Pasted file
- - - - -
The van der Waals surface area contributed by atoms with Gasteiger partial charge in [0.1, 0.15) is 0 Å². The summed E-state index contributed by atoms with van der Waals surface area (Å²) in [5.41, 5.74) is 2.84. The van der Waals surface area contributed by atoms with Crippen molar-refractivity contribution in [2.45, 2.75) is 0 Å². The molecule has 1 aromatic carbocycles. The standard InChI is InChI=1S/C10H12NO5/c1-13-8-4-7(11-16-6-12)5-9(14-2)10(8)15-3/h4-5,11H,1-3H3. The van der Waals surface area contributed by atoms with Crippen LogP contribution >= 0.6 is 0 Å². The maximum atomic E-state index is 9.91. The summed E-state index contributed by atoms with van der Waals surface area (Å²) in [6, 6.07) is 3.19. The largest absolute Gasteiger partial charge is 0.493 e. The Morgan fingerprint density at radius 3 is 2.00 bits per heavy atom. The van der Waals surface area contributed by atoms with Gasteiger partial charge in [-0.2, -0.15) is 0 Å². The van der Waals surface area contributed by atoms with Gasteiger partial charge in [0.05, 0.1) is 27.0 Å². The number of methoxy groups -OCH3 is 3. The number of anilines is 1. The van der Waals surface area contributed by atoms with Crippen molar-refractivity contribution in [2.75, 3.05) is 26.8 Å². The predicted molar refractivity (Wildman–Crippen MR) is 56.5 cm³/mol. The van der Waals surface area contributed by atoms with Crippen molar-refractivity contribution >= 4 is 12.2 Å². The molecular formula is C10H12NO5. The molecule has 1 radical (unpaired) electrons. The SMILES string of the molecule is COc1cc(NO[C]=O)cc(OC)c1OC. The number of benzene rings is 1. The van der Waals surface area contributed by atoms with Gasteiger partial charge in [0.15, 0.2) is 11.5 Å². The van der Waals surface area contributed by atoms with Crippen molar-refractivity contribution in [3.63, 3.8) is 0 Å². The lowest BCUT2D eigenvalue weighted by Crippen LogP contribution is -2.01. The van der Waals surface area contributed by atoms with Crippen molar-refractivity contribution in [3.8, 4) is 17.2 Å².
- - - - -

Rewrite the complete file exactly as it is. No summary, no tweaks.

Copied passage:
The van der Waals surface area contributed by atoms with Gasteiger partial charge in [0.1, 0.15) is 0 Å². The summed E-state index contributed by atoms with van der Waals surface area (Å²) in [5.41, 5.74) is 2.84. The van der Waals surface area contributed by atoms with Crippen molar-refractivity contribution in [2.45, 2.75) is 0 Å². The molecule has 1 aromatic carbocycles. The standard InChI is InChI=1S/C10H12NO5/c1-13-8-4-7(11-16-6-12)5-9(14-2)10(8)15-3/h4-5,11H,1-3H3. The van der Waals surface area contributed by atoms with Crippen LogP contribution >= 0.6 is 0 Å². The maximum atomic E-state index is 9.91. The summed E-state index contributed by atoms with van der Waals surface area (Å²) in [6, 6.07) is 3.19. The largest absolute Gasteiger partial charge is 0.493 e. The Morgan fingerprint density at radius 3 is 2.00 bits per heavy atom. The van der Waals surface area contributed by atoms with Gasteiger partial charge in [-0.2, -0.15) is 0 Å². The van der Waals surface area contributed by atoms with Gasteiger partial charge in [0.05, 0.1) is 27.0 Å². The number of methoxy groups -OCH3 is 3. The number of anilines is 1. The van der Waals surface area contributed by atoms with Crippen molar-refractivity contribution in [2.75, 3.05) is 26.8 Å². The predicted molar refractivity (Wildman–Crippen MR) is 56.5 cm³/mol. The van der Waals surface area contributed by atoms with Crippen molar-refractivity contribution >= 4 is 12.2 Å². The molecular formula is C10H12NO5. The molecule has 1 radical (unpaired) electrons. The SMILES string of the molecule is COc1cc(NO[C]=O)cc(OC)c1OC. The number of benzene rings is 1. The van der Waals surface area contributed by atoms with Gasteiger partial charge in [0.15, 0.2) is 11.5 Å². The van der Waals surface area contributed by atoms with Crippen molar-refractivity contribution in [3.63, 3.8) is 0 Å². The lowest BCUT2D eigenvalue weighted by Crippen LogP contribution is -2.01. The van der Waals surface area contributed by atoms with Crippen molar-refractivity contribution in [3.8, 4) is 17.2 Å².